Amnesty International condemns threats by the state to use excessive force to suppress dissent

Excessive Use of Force

Amnesty International is concerned with threats by Zimbabwe’s
Deputy Minister of Defence, Victor Matemadanda, “to unleash
security forces on the protestors” in response to an alleged
planned mass protest in the country. Other senior government
officials have made similar threats of the use of force should
Zimbabweans go into the streets to protest.

This evokes memories of killings of civilians by security forces in August
2018 and January 2019. On 1 August 2018, six people were
shot and killed by military personnel during protests for alleged
mishandling of presidential elections. In January 2019, 17
people were killed, and scores arrested and tortured by law
enforcement officers during protests over fuel price increases.
In both instances, Zimbabwe authorities deployed the military
personnel who used live ammunition on fleeing protesters and
third persons not involved in the protests. This is in violation of
the Constitution of Zimbabwe and international human rights
standards proscribing the abusive and arbitrary use of force
and firearms even during public emergencies. The actions of
the law enforcement officials in Zimbabwe are in violation of the
right to protest and demonstrate.

The UN Basic Principles on the use of force and firearms requires
that the management of public assemblies be governed by
principles of legality, necessity, proportionality and accountability.
Excessive use of force is prohibited, and proportionate force
may be used as a last resort causing minimum harm. The
force used must be proportionate to the imminent harm to be
averted and the use of firearms may only be used with restraint
to protect any present danger to life. The Kgalema Mothlanthe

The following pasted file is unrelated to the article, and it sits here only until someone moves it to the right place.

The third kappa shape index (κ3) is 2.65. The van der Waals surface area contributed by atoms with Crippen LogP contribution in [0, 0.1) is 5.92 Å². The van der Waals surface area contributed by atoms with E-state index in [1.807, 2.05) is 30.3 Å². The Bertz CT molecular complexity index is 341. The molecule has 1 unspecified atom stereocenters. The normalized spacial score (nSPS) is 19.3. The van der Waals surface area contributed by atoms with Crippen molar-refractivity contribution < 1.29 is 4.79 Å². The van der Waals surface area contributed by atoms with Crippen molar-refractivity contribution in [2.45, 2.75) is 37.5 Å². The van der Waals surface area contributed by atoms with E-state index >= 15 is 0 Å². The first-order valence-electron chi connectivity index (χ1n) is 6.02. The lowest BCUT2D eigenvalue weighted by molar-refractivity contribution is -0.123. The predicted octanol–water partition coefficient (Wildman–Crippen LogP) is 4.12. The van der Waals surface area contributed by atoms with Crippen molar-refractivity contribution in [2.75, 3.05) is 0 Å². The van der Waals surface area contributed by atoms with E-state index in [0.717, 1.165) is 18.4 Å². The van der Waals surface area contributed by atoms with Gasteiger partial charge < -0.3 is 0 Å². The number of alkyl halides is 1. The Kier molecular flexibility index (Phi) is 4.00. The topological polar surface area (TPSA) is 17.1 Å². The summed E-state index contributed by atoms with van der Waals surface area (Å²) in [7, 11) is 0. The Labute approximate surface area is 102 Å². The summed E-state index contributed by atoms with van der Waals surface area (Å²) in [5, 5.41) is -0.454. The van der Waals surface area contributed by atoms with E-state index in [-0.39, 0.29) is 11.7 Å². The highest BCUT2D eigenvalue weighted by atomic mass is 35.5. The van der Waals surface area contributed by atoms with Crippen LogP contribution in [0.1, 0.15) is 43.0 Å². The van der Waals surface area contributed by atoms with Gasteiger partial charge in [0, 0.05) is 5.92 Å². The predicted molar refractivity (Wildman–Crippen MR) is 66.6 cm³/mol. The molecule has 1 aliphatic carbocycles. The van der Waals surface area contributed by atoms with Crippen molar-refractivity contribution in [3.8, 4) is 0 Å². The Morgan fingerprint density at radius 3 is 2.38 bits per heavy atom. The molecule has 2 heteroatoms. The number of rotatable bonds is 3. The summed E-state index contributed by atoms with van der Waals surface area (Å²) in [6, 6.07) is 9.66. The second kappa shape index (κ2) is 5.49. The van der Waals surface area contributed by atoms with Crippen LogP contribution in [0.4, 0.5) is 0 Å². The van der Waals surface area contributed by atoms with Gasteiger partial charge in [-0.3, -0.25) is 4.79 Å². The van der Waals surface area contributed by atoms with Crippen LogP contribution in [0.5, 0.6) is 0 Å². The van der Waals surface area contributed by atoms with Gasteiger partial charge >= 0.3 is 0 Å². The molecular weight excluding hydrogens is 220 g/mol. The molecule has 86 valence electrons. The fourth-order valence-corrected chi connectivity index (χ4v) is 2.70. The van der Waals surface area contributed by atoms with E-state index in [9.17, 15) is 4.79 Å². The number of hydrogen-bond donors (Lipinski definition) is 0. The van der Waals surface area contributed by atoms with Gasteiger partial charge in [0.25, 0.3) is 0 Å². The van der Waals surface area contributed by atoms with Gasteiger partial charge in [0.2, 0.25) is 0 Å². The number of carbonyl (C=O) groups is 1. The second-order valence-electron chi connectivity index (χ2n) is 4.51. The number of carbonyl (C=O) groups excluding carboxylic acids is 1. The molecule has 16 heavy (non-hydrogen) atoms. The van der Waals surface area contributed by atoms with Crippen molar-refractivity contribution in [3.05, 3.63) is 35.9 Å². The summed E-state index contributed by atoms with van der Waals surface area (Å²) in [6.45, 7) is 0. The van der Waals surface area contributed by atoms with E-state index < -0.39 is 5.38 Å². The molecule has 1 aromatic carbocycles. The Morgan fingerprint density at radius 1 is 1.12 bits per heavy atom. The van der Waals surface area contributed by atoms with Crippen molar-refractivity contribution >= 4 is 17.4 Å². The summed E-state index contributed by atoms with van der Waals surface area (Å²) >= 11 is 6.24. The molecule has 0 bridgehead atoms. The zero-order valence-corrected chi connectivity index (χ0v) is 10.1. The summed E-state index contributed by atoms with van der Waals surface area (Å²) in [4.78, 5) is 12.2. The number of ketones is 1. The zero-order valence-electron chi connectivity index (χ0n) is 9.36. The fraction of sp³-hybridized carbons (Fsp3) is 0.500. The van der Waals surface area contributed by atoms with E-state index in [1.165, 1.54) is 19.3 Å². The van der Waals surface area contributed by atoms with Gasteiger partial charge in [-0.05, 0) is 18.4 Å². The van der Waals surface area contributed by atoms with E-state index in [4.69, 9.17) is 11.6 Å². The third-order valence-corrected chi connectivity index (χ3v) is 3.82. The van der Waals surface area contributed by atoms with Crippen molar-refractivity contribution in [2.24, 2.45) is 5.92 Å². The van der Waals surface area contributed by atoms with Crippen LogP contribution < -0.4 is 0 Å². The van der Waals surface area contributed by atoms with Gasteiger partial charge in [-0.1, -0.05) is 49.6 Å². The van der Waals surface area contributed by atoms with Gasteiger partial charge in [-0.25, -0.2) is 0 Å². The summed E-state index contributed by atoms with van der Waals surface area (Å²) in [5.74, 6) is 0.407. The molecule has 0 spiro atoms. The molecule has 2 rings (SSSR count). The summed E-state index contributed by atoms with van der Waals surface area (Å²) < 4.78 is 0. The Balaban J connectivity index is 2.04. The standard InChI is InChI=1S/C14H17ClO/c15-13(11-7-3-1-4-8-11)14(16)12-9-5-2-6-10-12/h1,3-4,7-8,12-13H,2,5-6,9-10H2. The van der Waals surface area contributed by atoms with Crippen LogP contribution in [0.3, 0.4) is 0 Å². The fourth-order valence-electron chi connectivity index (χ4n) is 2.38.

Commission, established to investigate the August 2018 killings,
concluded that “the use of live ammunition directed at people
especially when they were fleeing was clearly unjustified and

In his report to the UN Human Rights Council, the Special
Rapporteur on the Rights to Freedom of Peaceful Assembly
and of Association in June 2020, Clement Nyaletsossi Voule,
has strongly criticised President Emmerson Mnangagwa’s
administration for its “over-reliance on the military to quell
dissent.” He stated that there was no justification for the
government’s use of excessive force to restrict freedoms of
association, assembly, and expression which are enshrined in
the country’s constitution.

Zimbabwe authorities must respect human rights and stop
using excessive military force to intimidate, harass and
suppress dissent. The right of everyone to strike or participate
in collective action, in conformity with the laws of the country,
is enshrined in the International Covenant on Civil and Political
Rights (ICCPR), to which Zimbabwe is a party.
Threat of Arrests and Enforced Disappearances
There are reports of alleged harassment, threats and attempts
to arrest activists and union leaders, such as ZCTU leader Peter